Tuft later got a job at a bike shop, which brought access to road bikes. After dragging a heavy trailer on a mountain bike, pedaling a road bike felt effortless, and Tuft was hooked. In 2001, within two years of his first bike race, Tuft had earned a spot on the Canadian national team. A stint with Broadmark Capital led to a stagaire spot with Mercury, and later a contract with Prime Alliance.

One winter Tuft spent so much of his off-season skiing and snowboarding that when the time came around for training camp, he was short on base miles. So he simply rode down Highway 101 from Vancouver to team camp in Southern California, packing camping gear, a sack of potatoes, and Bear, drinking from streams and cooking by campfire. Because it was February, he faced wind and rains almost the entire trip.

Among those riders on Prime Alliance was Jonathan Vaughters, racing his final season as a pro. Vaughters, who would later hire Tuft to race for Garmin, told The New York Times that when Tuft arrived, “He had this really long beard, and he smelled very bad. I remember thinking, okay, this guy is completely different than the image of the typical European money-driven cyclist who buys Porsches in his spare time.”

After the Prime Alliance team dissolved following the 2003 season, Tuft took a hiatus from the sport. Part of what had worn him down was the constant training, travel and racing, but another aspect was cycling’s doping problems. He admits it nearly drove him from the sport, but after some time away in 2004, he began to appreciate what bike racing meant to him.

“It’s like anything in life, there are lot of negatives, but if you just sit and fester you can find a billion things to complain about,” Tuft said. “Whether or not guys are doing [drugs], I don’t even care any more. At the end of their lives they will have to look back on their choices, and if they feel good about it, then that’s up to them. I hit a point where I realized unless you can do something and change a situation, you have to either accept it or walk away. It was a big epiphany for me to just come back and enjoy racing. Ever since I made that decision, biking has been so good to me.”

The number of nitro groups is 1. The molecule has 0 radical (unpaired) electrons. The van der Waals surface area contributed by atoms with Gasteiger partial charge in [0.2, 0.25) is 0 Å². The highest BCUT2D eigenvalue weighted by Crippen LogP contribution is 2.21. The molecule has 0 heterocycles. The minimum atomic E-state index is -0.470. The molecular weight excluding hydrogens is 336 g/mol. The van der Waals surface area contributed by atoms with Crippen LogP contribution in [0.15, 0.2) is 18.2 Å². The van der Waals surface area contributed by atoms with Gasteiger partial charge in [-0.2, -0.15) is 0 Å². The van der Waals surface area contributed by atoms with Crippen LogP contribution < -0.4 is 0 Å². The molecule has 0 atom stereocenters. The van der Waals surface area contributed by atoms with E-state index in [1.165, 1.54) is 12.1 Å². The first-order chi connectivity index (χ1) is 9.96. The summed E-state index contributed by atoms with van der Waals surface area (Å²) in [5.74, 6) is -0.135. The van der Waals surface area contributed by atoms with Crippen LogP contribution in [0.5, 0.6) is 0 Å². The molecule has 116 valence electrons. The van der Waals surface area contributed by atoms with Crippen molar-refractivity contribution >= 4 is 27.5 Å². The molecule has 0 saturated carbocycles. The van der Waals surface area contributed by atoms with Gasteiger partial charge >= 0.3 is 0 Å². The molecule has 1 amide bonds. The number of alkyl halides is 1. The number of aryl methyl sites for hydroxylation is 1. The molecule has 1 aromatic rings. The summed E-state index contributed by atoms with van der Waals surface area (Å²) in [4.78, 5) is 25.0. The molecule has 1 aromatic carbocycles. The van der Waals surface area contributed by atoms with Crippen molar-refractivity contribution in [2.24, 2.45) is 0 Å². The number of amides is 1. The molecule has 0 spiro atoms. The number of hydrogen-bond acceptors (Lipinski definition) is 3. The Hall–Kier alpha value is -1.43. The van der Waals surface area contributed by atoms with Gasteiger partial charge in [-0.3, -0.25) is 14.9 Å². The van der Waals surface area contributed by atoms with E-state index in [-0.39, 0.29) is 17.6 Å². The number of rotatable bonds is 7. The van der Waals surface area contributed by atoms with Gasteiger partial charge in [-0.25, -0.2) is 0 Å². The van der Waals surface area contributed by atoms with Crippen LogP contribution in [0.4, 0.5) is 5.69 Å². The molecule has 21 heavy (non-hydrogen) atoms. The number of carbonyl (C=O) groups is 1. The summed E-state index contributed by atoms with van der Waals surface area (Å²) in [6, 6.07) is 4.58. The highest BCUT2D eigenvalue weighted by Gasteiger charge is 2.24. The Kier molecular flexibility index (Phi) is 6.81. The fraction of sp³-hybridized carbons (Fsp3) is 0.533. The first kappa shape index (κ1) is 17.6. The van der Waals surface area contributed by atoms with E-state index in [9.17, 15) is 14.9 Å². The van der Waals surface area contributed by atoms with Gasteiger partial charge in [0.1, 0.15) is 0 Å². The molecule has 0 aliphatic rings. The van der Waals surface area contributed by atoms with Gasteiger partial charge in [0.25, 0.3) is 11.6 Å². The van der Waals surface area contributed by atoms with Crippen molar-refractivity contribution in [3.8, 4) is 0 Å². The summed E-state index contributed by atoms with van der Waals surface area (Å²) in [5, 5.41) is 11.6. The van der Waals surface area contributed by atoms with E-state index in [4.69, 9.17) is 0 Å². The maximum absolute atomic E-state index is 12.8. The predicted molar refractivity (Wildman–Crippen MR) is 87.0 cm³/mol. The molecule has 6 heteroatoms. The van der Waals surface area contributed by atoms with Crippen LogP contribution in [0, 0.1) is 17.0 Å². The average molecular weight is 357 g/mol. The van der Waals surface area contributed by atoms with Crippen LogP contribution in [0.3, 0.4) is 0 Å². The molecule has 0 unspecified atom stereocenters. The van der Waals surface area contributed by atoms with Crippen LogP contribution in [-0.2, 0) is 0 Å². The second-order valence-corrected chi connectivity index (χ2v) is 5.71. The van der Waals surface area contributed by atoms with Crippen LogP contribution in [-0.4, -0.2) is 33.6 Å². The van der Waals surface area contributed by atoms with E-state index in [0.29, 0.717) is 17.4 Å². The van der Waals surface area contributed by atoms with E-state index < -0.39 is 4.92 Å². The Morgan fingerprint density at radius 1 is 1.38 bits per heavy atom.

Strongman

Beginning in 2004, Tuft won the first of eight Canadian national time trial championships. From 2005 through 2008 he was a franchise rider for the Canadian Symmetrics squad. For a while, Tuft lived in a trailer on acreage belonging to Symmetrics team owner Kevin Cunningham, providing anti-doping testers directions such as, “end of the logging road, near the trail head, top of the ridge.”

Tuft’s hobbies also include motocross and mixed martial arts, a combat sport in which a variety of fighting techniques are used, including Brazilian Jiu-Jitsu. Some of Tuft’s friends from high school fight professionally, and Tuft said that while he enjoys submission wrestling, he had to stop — he was adding to much upper-body mass.

“If you’re evenly matched, it’s more like a chess match than a fight,” he said. “It was a good way to pass the time during the season, a good way to stay balanced. But I stopped doing because I put too much weight on my upper body.”

Soft-spoken and unassuming — Orica-GreenEdge director Matt White describes him as a “very calming influence on everybody” — Tuft’s forearm tattoos shed some light into his rugged, free-spirited character.

On his right forearm are the words “We will never be here again.” It’s a constant reminder, Tuft said, to cherish every moment. “There so many places we go, and I find that a lot of times it’s easy to get wrapped up in what you are doing and not pay attention to all these cool things surrounding you. It’s a reminder to take the time to enjoy things.”

On Tuft’s left forearm is an upside-down number 13, the symbol former Prime Alliance teammate Matt Decanio used in his renegade fight against doping in cycling. Number 13 was the race number Decanio wore the day he decided to come clean about using EPO during the 2003 season. “No one had really done that before, gone through the whole situation and come clean about what they’d done,” Tuft said. “I was proud of what he did, and the tattoo is a symbol of me being proud of never going down that path, never taking any part of that. I get a lot of motivation out of that.”